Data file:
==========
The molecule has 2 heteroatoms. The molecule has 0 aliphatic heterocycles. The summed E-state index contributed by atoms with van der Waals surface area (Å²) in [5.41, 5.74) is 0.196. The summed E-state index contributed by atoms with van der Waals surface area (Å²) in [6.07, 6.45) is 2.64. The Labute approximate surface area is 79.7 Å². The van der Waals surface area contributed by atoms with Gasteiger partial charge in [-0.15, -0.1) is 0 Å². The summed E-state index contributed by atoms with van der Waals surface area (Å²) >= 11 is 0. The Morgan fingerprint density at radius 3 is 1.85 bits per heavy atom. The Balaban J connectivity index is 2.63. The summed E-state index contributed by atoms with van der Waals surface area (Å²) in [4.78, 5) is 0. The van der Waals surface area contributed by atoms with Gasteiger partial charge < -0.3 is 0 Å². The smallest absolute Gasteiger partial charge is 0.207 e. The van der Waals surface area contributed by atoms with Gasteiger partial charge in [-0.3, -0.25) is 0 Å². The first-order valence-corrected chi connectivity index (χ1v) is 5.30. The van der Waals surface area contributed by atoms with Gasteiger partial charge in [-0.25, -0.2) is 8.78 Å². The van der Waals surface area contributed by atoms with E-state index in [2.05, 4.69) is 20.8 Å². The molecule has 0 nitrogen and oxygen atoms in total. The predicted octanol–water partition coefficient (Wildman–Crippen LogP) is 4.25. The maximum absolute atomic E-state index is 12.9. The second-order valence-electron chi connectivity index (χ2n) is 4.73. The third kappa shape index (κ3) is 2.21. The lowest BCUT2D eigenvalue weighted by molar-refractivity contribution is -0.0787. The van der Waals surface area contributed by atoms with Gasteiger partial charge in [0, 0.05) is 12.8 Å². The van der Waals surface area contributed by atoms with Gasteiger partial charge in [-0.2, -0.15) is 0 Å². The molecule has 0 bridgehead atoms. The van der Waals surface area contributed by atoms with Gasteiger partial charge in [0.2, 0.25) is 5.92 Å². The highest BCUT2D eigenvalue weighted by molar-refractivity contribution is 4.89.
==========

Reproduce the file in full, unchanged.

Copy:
The molecule has 2 heteroatoms. The molecule has 0 aliphatic heterocycles. The summed E-state index contributed by atoms with van der Waals surface area (Å²) in [5.41, 5.74) is 0.196. The summed E-state index contributed by atoms with van der Waals surface area (Å²) in [6.07, 6.45) is 2.64. The Labute approximate surface area is 79.7 Å². The van der Waals surface area contributed by atoms with Gasteiger partial charge in [-0.15, -0.1) is 0 Å². The summed E-state index contributed by atoms with van der Waals surface area (Å²) >= 11 is 0. The Morgan fingerprint density at radius 3 is 1.85 bits per heavy atom. The Balaban J connectivity index is 2.63. The summed E-state index contributed by atoms with van der Waals surface area (Å²) in [4.78, 5) is 0. The van der Waals surface area contributed by atoms with Gasteiger partial charge < -0.3 is 0 Å². The smallest absolute Gasteiger partial charge is 0.207 e. The van der Waals surface area contributed by atoms with Gasteiger partial charge in [-0.3, -0.25) is 0 Å². The first-order valence-corrected chi connectivity index (χ1v) is 5.30. The van der Waals surface area contributed by atoms with Gasteiger partial charge in [-0.25, -0.2) is 8.78 Å². The van der Waals surface area contributed by atoms with E-state index in [2.05, 4.69) is 20.8 Å². The molecule has 0 nitrogen and oxygen atoms in total. The predicted octanol–water partition coefficient (Wildman–Crippen LogP) is 4.25. The maximum absolute atomic E-state index is 12.9. The second-order valence-electron chi connectivity index (χ2n) is 4.73. The third kappa shape index (κ3) is 2.21. The lowest BCUT2D eigenvalue weighted by molar-refractivity contribution is -0.0787. The van der Waals surface area contributed by atoms with Gasteiger partial charge in [0, 0.05) is 12.8 Å². The van der Waals surface area contributed by atoms with Gasteiger partial charge in [-0.2, -0.15) is 0 Å². The molecule has 0 bridgehead atoms. The van der Waals surface area contributed by atoms with Gasteiger partial charge in [0.2, 0.25) is 5.92 Å². The highest BCUT2D eigenvalue weighted by molar-refractivity contribution is 4.89.